After a stay in rehab, GOP's Trey Radel is ready to return to Congress

Rep. Radel says he's looking forward to "getting back to work with a much clearer head and positive thoughts"


Elias Isquith
January 4, 2014 2:18AM (UTC)

Little more than six weeks after pleading guilty to possession of cocaine, and after a 28-day stay with an in-patient treatment program, Tea Party-backed GOP Rep. Trey Radel said in an interview that he was ready to return to Congress in 2014.

"Undoubtedly, the first thing I have to do is restore a lot of trust and make amends, and only then can I return to what I love doing and what I was elected to do," Radel said. "I do look forward to getting back to work with a much clearer head and positive thoughts moving forward. I am extremely sorry for the heartache and pain that I've caused personally and professionally, and I'm going to work to make that up. I intend on having a successful year."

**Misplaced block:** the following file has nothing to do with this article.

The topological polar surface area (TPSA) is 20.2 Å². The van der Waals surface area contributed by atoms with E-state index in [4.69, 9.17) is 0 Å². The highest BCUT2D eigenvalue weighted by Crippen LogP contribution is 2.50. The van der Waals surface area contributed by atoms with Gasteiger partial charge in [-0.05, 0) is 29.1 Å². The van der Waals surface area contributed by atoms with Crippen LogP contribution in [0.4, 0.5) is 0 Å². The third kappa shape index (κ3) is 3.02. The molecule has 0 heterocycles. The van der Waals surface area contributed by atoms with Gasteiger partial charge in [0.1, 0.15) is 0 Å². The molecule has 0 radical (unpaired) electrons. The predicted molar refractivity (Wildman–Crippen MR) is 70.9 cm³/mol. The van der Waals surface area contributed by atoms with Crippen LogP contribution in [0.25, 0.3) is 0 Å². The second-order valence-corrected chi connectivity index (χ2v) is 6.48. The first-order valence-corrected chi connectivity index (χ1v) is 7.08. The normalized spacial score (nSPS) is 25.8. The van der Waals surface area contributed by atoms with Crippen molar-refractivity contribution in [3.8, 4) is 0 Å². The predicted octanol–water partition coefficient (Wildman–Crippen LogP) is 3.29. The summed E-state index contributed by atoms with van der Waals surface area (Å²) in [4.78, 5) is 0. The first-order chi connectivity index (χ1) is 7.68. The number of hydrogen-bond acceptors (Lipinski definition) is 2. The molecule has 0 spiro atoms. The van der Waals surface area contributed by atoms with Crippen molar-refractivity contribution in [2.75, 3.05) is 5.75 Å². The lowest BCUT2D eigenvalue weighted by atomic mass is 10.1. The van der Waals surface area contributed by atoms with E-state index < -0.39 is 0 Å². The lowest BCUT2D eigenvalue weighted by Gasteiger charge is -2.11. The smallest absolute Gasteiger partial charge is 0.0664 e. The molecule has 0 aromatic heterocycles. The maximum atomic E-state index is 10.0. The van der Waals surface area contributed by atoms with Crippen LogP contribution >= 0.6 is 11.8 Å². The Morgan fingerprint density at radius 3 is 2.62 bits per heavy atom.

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The report, which described Radel as sounding "contrite and optimistic," also found that the Florida congressman has already begun reaching out to select members of Congress in an effort to smooth his transition.

As to whether Radel was listening to those calling for his resignation — a group including not only Democrats but Republicans like Florida Governor Rick Scott — Radel said his reelection was "not even a thought in my mind at all, period. I will when I feel that I am ready. Right now, the most important things for me are God and family, and with that I'm excited to get back to work to rebuild trust and continue doing the work for the people."


Elias Isquith

Elias Isquith is a former Salon staff writer.

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Cocaine Congress Drugs Florida Rehab Republican Party Rick Scott Tea Party Trey Radel Usa Today




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